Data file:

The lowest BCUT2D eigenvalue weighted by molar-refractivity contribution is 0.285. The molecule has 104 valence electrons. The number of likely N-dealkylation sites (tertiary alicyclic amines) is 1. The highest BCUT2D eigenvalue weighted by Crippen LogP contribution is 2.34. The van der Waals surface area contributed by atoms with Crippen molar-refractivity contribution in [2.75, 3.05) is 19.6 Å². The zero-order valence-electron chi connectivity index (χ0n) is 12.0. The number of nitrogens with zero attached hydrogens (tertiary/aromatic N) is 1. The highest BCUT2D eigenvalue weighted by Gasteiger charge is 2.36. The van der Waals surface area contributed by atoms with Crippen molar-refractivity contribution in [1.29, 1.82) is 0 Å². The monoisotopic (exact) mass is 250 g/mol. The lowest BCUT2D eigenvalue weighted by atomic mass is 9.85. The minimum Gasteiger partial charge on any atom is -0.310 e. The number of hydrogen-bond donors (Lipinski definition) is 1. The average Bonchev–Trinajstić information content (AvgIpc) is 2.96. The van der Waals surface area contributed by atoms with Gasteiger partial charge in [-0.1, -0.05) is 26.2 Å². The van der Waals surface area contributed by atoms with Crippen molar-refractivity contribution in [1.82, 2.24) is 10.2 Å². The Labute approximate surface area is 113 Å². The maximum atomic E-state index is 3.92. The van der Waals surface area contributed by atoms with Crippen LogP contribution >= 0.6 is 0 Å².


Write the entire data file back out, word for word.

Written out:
The lowest BCUT2D eigenvalue weighted by molar-refractivity contribution is 0.285. The molecule has 104 valence electrons. The number of likely N-dealkylation sites (tertiary alicyclic amines) is 1. The highest BCUT2D eigenvalue weighted by Crippen LogP contribution is 2.34. The van der Waals surface area contributed by atoms with Crippen molar-refractivity contribution in [2.75, 3.05) is 19.6 Å². The zero-order valence-electron chi connectivity index (χ0n) is 12.0. The number of nitrogens with zero attached hydrogens (tertiary/aromatic N) is 1. The highest BCUT2D eigenvalue weighted by Gasteiger charge is 2.36. The van der Waals surface area contributed by atoms with Crippen molar-refractivity contribution in [1.29, 1.82) is 0 Å². The monoisotopic (exact) mass is 250 g/mol. The lowest BCUT2D eigenvalue weighted by atomic mass is 9.85. The minimum Gasteiger partial charge on any atom is -0.310 e. The number of hydrogen-bond donors (Lipinski definition) is 1. The average Bonchev–Trinajstić information content (AvgIpc) is 2.96. The van der Waals surface area contributed by atoms with Gasteiger partial charge in [-0.1, -0.05) is 26.2 Å². The van der Waals surface area contributed by atoms with Crippen molar-refractivity contribution in [1.82, 2.24) is 10.2 Å². The Labute approximate surface area is 113 Å². The maximum atomic E-state index is 3.92. The van der Waals surface area contributed by atoms with Crippen LogP contribution >= 0.6 is 0 Å².